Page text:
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  Pleural effusion

Pleural effusion is excessive fluid built up in the pleural cavity. The pleural cavity is a thin space between two membranes that surround the lungs. The outer membrane or pleura is connected to the chest wall and is called the Parietal pleura. The Visceral pleura or inner membrane is attached to the lung and visceral tissues. The pleural cavity is normally filed with healthy fluid known as pleural fluid and it is created by the pleura.

Pleural effusion Lung diseases
Pleural effusion

There are four types of fluid that can reach excessive levels in the pleural cavity. These fluids are blood, serous fluid, chyle and pus.


The pleural fluid enters the pleural cavity from capillaries of the parietal pleura, from interstitial spaces of the visceral pleura and from the peritoneal cavity (there are small holes in the diaphragm that allow the passage of fluid). The fluid is typically drained by the lymph notes of the parietal pleura. When the lymphatic system gets overwhelmed, pleural effusion results, or excess fluid can not be filtered out.


Sometimes, pleural effusion has no symptoms. Some symptoms that may be present are dry, unproductive cough, shortness of breath, sharp pain while breathing in that worsens with coughing.


Diagnosis of pleural effusion is based on a patient history and physical exam. Diagnosis is confirmed with a chest X-ray. Chest X-rays are taken with the patient lying on their side so that as little as 50 ml of fluid can be detected. Fluid must reach the 300 ml level before pleural effusion can be detected on an ‘upright’ chest X-ray. When fluid exceeds 500 ml, there are physical signs of the disease which are decreased movement on the affected side of the chest, percussion dullness due to the fluid, decreased breath sounds on the affected side, decreased vocal resonance and fremitus, egophony and pleural friction rub.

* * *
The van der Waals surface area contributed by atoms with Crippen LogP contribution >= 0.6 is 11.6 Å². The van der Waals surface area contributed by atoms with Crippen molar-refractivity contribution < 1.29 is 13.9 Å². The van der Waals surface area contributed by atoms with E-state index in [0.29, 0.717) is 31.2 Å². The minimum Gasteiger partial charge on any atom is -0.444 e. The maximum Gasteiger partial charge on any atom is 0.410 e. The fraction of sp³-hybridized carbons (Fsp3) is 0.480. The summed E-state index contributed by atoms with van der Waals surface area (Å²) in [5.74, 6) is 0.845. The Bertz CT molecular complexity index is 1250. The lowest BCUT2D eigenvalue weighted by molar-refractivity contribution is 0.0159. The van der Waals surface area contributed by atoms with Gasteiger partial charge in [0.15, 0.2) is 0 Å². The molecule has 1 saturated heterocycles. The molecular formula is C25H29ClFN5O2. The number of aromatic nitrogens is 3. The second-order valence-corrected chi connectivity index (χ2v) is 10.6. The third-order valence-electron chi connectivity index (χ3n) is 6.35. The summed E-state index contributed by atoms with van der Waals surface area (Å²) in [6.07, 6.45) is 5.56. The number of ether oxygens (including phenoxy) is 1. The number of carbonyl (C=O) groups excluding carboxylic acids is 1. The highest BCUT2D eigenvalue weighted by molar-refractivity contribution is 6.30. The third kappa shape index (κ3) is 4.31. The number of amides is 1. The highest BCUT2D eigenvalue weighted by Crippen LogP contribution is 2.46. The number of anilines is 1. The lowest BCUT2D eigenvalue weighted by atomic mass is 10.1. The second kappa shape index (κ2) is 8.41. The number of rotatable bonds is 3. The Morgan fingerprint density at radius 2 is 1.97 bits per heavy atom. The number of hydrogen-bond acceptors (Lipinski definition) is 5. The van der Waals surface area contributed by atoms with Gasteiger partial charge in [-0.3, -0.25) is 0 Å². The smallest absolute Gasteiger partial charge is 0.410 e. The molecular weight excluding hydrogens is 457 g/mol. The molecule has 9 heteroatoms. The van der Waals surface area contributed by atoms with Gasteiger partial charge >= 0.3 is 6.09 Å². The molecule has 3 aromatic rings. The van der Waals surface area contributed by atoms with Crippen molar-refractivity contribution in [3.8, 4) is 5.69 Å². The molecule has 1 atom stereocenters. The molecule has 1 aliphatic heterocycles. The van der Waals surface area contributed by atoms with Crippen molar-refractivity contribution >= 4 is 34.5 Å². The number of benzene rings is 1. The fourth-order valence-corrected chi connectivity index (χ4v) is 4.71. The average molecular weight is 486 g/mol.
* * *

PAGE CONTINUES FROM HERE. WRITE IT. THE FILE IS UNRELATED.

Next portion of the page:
After diagnosis, the cause must be detected. Pleural fluid is removed from the lung via a procedure called a thoracentesis. A thoracentesis involves the insertion of a needle through the back of the chest wall into the pleural cavity.

The fluid is then screened for the following:

 gram stain and culture to detect bacteria
 cell count and differential
 chemical composition, which includes protein, albumin, glucose, pH, amylase and lactate dehydrogenase.
 cytology to determine cancer cells or other infective organisms
 and tests that may be needed given the patient’s health such as lipids, fungal culture, immunoglobulin and viral culture.

There are two types of pleural effusion, based on their cause and the level of protein in the fluid. Transudative pleural effusions are fluids low in protein and are caused by systemic factors that involve the creation and absorption of typical pleural fluid. The causes of transudative effusions are hypothyroidism, cirrhosis of the liver, pulmonary embolism, nephritic syndrome and congestive heart failure. Exudate pleural effusions are caused by impairments of a local nature, meaning that an external agent is responsible. Exudate pleural effusions are usually more serious than transudative pleural effusions and are more a result of irritation of the pleural cavity or pleural membranes. The causes of Exudate pleural effusions are pneumonia, lung cancer, connective tissue conditions (rheumatoid arthritis, systemic lung erythematosus), pulmonary embolism, asbestosis, tuberculosis and radiotherapy (for cancer treatments). Exudate pleural effusions have a higher protein count in the fluid.


Treatment of pleural effusions depends on the cause and other conditions that may be affecting the pleural cavity. Therapeutic aspiration may be enough to treat pleural effusions. Therapeutic aspiration procedure is also referred to as thoracentesis. This is the removal of fluid via a needle. Up to 35 ounces of fluid may be removed at one time. The procedure is usually performed with the patient awake, with a local anesthesia and takes about 15 minutes to perform. There are usually no complications with this procedure, but ones that may occur are: Pneumothorax (a collapsed lung), re-accumulation of the fluid, pulmonary edema, hemorrhaging or bleeding, infection and very rarely, a puncture of the liver or spleen because of a very deep needle insertion.

Surgical attachment of the two pleural membranes may be considered to prevent fluid from accumulating.

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